Pray for our Russian-speaking Israelis
Misha reports, “I’d been wondering if I could meet people on the bus who would want to hear more about Yeshua (Jesus). So last week, when a Russian-speaking Jewish woman took a seat next to me, I decided that if she would ask where I worked, I’d see if she’ll give her contact information to learn more. She soon asked where I worked! I answered and gave a brief explanation of the gospel. She was greatly surprised. But she was more than surprised; she wanted to know more and immediately gave me her contact information. Please pray for Olga.*
“During our lesson in Ulpan,** the teacher gave us the text from an article about the Vatican that mentioned the faith of Christians in “Yeshu” (a corruption of Jesus’ Hebrew name). I got very excited! When it was the proper time to speak, I announced that there was no such name as ‘Yeshu’ in Israel and that it was a distortion of the true name, ‘Yeshua.’ The teacher remarked that probably Greeks omitted the last letter in Yeshua’s name because it did not fit the norms of their language.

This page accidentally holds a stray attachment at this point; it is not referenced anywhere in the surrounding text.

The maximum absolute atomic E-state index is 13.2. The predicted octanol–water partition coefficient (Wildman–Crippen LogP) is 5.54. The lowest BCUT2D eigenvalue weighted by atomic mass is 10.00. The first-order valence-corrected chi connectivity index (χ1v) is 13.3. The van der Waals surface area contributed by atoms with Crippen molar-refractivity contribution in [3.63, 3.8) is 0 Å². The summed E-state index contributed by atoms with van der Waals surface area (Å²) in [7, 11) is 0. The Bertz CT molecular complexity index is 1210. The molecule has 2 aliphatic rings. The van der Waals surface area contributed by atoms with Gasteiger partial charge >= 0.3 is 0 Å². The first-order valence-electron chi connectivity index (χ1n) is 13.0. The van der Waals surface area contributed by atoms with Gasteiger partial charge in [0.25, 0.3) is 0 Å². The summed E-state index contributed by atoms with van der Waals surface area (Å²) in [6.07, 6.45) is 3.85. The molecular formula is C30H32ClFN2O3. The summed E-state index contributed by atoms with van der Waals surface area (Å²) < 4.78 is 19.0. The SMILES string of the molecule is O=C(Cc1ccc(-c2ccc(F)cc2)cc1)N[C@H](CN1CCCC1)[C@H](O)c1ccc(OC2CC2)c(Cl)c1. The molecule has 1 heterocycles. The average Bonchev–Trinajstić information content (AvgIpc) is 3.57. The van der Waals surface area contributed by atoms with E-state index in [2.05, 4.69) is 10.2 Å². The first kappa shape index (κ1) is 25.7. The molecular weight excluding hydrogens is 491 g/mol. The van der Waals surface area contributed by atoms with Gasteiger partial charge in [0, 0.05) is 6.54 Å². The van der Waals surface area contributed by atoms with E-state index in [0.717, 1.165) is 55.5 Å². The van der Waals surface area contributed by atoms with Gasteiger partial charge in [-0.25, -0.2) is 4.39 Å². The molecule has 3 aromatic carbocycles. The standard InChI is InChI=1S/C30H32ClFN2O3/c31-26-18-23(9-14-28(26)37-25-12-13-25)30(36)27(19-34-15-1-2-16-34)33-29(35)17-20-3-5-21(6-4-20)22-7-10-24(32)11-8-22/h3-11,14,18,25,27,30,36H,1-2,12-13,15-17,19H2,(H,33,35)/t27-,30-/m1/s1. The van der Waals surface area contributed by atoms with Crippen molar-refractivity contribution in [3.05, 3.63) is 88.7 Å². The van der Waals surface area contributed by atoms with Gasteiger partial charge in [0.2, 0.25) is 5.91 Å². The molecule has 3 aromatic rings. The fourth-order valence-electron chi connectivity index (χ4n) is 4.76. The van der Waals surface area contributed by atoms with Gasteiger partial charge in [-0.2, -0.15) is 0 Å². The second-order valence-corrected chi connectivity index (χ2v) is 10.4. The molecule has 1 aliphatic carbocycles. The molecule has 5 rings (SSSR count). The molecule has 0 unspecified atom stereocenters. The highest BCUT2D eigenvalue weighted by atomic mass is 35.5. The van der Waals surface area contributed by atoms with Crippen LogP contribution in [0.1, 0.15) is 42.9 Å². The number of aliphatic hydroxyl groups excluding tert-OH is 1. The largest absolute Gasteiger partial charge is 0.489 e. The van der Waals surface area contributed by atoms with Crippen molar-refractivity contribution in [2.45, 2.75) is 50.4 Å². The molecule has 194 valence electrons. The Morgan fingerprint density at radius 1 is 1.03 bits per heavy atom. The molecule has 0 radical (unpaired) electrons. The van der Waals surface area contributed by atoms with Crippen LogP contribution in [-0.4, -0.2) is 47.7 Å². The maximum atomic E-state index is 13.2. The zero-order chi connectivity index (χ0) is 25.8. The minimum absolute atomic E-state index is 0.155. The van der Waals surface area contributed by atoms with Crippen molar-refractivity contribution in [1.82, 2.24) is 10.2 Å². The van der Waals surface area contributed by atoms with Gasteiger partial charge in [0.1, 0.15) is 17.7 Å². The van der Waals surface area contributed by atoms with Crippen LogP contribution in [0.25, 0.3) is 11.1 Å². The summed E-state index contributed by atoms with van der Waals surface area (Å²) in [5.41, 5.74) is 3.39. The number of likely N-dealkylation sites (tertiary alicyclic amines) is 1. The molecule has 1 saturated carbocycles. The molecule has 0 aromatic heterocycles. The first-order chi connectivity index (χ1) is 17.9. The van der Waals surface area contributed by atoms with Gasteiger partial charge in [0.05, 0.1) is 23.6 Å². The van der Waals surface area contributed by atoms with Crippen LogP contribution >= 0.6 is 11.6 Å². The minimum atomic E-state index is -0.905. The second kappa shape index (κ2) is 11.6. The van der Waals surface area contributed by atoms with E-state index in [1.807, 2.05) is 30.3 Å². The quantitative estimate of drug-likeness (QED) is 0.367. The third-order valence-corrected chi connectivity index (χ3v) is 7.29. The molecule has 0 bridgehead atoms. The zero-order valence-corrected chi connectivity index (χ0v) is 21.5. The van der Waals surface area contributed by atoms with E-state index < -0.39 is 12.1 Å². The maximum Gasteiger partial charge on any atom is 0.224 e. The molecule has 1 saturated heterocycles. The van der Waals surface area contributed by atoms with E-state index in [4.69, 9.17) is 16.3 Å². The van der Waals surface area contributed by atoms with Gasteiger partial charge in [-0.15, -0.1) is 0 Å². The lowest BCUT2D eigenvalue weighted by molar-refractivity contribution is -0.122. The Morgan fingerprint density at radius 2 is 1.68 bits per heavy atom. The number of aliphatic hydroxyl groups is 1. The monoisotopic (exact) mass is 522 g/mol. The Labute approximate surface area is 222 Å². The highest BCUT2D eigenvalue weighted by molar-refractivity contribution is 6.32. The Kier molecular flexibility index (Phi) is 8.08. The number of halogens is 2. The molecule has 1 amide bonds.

“Then I wrote in my notebook what the two names mean. ‘Yeshu’ is an acronym for ‘may his name and memory be blotted out.’ ‘Yeshua’ means ‘God saves’ or ‘salvation.’ The teacher saw what I wrote and told me, ‘I know that. The rabbis gave a wrong translation for the name. And the meaning of the second name, ‘Yeshua = Lord saves,’ is correct.”
“I was glad for the opportunity to speak the truth about Yeshua in Hebrew, and that the teacher understood! Please pray for more opportunities to talk about Him.”
* not her real name
** an ulpan is an institution that helps new Israeli citizens learn the Hebrew language and other basic skills they need to function in their new surroundings.